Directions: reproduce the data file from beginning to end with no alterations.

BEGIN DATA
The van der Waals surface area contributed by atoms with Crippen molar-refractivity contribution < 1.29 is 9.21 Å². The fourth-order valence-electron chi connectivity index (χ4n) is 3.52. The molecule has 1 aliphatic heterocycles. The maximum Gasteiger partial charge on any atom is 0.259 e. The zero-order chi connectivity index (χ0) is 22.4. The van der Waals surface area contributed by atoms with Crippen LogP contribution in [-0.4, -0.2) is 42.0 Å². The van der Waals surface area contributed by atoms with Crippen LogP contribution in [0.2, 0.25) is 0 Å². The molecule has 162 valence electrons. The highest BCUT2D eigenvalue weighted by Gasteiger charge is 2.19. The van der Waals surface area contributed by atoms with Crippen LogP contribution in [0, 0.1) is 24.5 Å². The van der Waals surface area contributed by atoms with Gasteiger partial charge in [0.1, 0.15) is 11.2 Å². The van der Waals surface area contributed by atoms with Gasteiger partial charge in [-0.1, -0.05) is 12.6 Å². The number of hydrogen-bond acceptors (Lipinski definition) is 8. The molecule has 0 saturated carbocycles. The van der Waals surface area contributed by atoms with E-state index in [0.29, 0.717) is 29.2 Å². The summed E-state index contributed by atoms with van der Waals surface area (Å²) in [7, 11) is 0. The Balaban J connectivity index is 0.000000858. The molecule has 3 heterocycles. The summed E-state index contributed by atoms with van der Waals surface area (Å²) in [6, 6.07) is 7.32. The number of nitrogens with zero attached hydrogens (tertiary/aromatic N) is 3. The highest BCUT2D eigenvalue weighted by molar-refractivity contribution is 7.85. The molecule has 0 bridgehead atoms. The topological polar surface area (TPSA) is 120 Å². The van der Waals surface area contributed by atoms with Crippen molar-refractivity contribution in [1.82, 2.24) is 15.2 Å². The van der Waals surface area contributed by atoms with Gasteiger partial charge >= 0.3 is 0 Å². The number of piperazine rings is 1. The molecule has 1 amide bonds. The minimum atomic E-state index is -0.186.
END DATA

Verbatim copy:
The van der Waals surface area contributed by atoms with Crippen molar-refractivity contribution < 1.29 is 9.21 Å². The fourth-order valence-electron chi connectivity index (χ4n) is 3.52. The molecule has 1 aliphatic heterocycles. The maximum Gasteiger partial charge on any atom is 0.259 e. The zero-order chi connectivity index (χ0) is 22.4. The van der Waals surface area contributed by atoms with Crippen LogP contribution in [-0.4, -0.2) is 42.0 Å². The van der Waals surface area contributed by atoms with Crippen LogP contribution in [0.2, 0.25) is 0 Å². The molecule has 162 valence electrons. The highest BCUT2D eigenvalue weighted by Gasteiger charge is 2.19. The van der Waals surface area contributed by atoms with Crippen LogP contribution in [0, 0.1) is 24.5 Å². The van der Waals surface area contributed by atoms with Gasteiger partial charge in [0.1, 0.15) is 11.2 Å². The van der Waals surface area contributed by atoms with Gasteiger partial charge in [-0.1, -0.05) is 12.6 Å². The number of hydrogen-bond acceptors (Lipinski definition) is 8. The molecule has 0 saturated carbocycles. The van der Waals surface area contributed by atoms with E-state index in [0.29, 0.717) is 29.2 Å². The summed E-state index contributed by atoms with van der Waals surface area (Å²) in [7, 11) is 0. The Balaban J connectivity index is 0.000000858. The molecule has 3 heterocycles. The summed E-state index contributed by atoms with van der Waals surface area (Å²) in [6, 6.07) is 7.32. The number of nitrogens with zero attached hydrogens (tertiary/aromatic N) is 3. The highest BCUT2D eigenvalue weighted by molar-refractivity contribution is 7.85. The molecule has 0 bridgehead atoms. The topological polar surface area (TPSA) is 120 Å². The van der Waals surface area contributed by atoms with Crippen molar-refractivity contribution in [1.82, 2.24) is 15.2 Å². The van der Waals surface area contributed by atoms with Gasteiger partial charge >= 0.3 is 0 Å². The number of piperazine rings is 1. The molecule has 1 amide bonds. The minimum atomic E-state index is -0.186.